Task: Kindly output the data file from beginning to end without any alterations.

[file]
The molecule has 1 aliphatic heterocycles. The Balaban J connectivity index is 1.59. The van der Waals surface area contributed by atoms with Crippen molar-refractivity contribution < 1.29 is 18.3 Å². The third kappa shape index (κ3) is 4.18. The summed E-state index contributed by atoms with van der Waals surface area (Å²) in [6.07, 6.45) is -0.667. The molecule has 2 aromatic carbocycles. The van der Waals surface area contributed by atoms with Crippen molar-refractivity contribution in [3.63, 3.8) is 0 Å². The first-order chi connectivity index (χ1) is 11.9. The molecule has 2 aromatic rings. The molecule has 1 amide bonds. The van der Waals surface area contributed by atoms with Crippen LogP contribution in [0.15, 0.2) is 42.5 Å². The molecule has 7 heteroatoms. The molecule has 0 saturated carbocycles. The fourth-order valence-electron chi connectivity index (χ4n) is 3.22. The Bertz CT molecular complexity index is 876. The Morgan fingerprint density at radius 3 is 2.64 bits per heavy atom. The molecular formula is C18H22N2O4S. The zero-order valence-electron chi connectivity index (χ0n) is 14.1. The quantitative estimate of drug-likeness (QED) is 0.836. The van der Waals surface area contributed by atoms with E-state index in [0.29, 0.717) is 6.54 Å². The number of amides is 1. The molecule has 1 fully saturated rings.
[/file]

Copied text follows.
The molecule has 1 aliphatic heterocycles. The Balaban J connectivity index is 1.59. The van der Waals surface area contributed by atoms with Crippen molar-refractivity contribution < 1.29 is 18.3 Å². The third kappa shape index (κ3) is 4.18. The summed E-state index contributed by atoms with van der Waals surface area (Å²) in [6.07, 6.45) is -0.667. The molecule has 2 aromatic carbocycles. The van der Waals surface area contributed by atoms with Crippen molar-refractivity contribution in [3.63, 3.8) is 0 Å². The first-order chi connectivity index (χ1) is 11.9. The molecule has 2 aromatic rings. The molecule has 1 amide bonds. The van der Waals surface area contributed by atoms with Crippen LogP contribution in [0.15, 0.2) is 42.5 Å². The molecule has 7 heteroatoms. The molecule has 0 saturated carbocycles. The fourth-order valence-electron chi connectivity index (χ4n) is 3.22. The Bertz CT molecular complexity index is 876. The Morgan fingerprint density at radius 3 is 2.64 bits per heavy atom. The molecular formula is C18H22N2O4S. The zero-order valence-electron chi connectivity index (χ0n) is 14.1. The quantitative estimate of drug-likeness (QED) is 0.836. The van der Waals surface area contributed by atoms with E-state index in [0.29, 0.717) is 6.54 Å². The number of amides is 1. The molecule has 1 fully saturated rings.